Wild berry jam without seeds
Is that still jam – or is it already a fruit puree?
Or is it even jelly?
Ok, this jam makes a lot of work, but the effort is worth it.
And the amount is enough for a whole year.
approx. 2 hrs.
approx. 3 hrs.
12 – 14 glasses
The most fruit kernels are simply chopped so finely that they are no longer recognizable.
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In total, I use 3.5 kg of berries (e.g. strawberries, currants, raspberries, blueberries, blackberries) for this recipe.
Of course, you can vary the proportions to change the flavor. Or even omit one or the other berry, or use only one variety.
I wanted the jam nice and red and Thorsten wanted “sour”. So in this recipe I used the following amounts.
- 500 g strawberries
- 750 g raspberries
- 500 g blackberries
- 500 g blueberries
- 1,25 kg red currants
- 1 kg jam sugar 3:1
- 14 screw jars
Make a gelatinization test:
Put a small amount of sample on a saucer. There it cools quickly and assumes its final consistency.
If it is firm, all is well.
If you find that the jam has not become firm enough, you can bring it to the boil again (even a few days later) for a few minutes, reducing the amount a little.
I always take a little more fruit than indicated on the package of the gelling sugar: On the one hand, something is lost by the preparation, on the other hand, I have found that the jam becomes firm even with a little more fruit.
Wash blueberries. Strawberries wash, remove the green and cut into pieces.
Do not wash raspberries and blackberries.
Wash and remove the stems from the currants. To do this, I fill the sink with water, I put the currants and stir them properly. There I then take out stem by stem and pull the fruit off the stem with a fork.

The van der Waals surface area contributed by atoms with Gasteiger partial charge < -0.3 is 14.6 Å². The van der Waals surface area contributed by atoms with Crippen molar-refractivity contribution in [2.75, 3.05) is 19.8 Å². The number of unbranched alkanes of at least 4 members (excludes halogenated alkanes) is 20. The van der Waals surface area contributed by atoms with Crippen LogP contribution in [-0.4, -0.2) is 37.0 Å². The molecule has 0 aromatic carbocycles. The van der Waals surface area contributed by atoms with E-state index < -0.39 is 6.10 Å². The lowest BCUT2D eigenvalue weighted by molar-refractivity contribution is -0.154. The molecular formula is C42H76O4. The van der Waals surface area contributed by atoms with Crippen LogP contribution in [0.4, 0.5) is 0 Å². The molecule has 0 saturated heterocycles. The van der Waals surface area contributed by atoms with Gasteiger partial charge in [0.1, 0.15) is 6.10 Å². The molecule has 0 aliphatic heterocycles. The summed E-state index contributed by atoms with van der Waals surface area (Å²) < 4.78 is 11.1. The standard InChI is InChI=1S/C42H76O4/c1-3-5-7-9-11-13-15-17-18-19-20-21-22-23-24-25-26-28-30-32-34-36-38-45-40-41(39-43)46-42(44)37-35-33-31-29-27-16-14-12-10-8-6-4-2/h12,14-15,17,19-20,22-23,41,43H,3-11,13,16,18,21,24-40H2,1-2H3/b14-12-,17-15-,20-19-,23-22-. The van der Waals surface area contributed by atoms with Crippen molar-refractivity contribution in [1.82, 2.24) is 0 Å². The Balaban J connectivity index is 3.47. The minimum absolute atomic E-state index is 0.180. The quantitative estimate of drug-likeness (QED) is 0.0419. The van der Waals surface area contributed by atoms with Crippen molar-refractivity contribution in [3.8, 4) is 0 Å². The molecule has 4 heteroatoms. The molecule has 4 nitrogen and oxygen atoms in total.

Now comes the tedious part. It’s best to turn on some nice music:
The fruit is first boiled and pureed (with a wand or blender or with a whiz), then strained.
First, boil all the fruit in a (very) large pot until soft, wand in. And now gradually sift the fruit into a large kitchen bowl.
I store the leftovers in a second bowl.
Once I’m through, I put the leftover fruit back in the first pot, boil again, and puree with a wand.
Still up for it? Then on to another round 🙂
Always rinse the sieve clean with cold water, then the next pass will work better.
If you like, you can also press the last fruit remains through a straining cloth – I do that 🙂 .
The result is a seedless and peel-less fruit syrup.
Rinse screw-top jars warm (they should still be warm when you fill them so they don’t crack and seal better airtight).
Pour fruit syrup into a large saucepan, add the preserving sugar and stir well.
Heat slowly over low heat, stirring, until the mixture boils.
During heating, a pink foam forms on the surface. Remove this with a spoon or skimmer.
This is where the dirt from the fruit collects. By removing it, the jam keeps its color longer and the shelf life increases (I always cook for a whole year).
4-5 min. bring to a bubbling boil while stirring.
The mass is now more solid, but still liquid, it gets its consistency only after complete cooling.
If you are unsure, you can also do a gelation test (see left column).
Filling wild berry jam
I always take a baking glove, a damp rag and a sauce ladle for this.
Fill the jar to the brim in one hand with the oven mitt, and with the other hand with the ladle. Wipe.
Screw up and turn the jar upside down for a few minutes (this will seal the jar airtight).
Turn over again and allow to cool. Ready.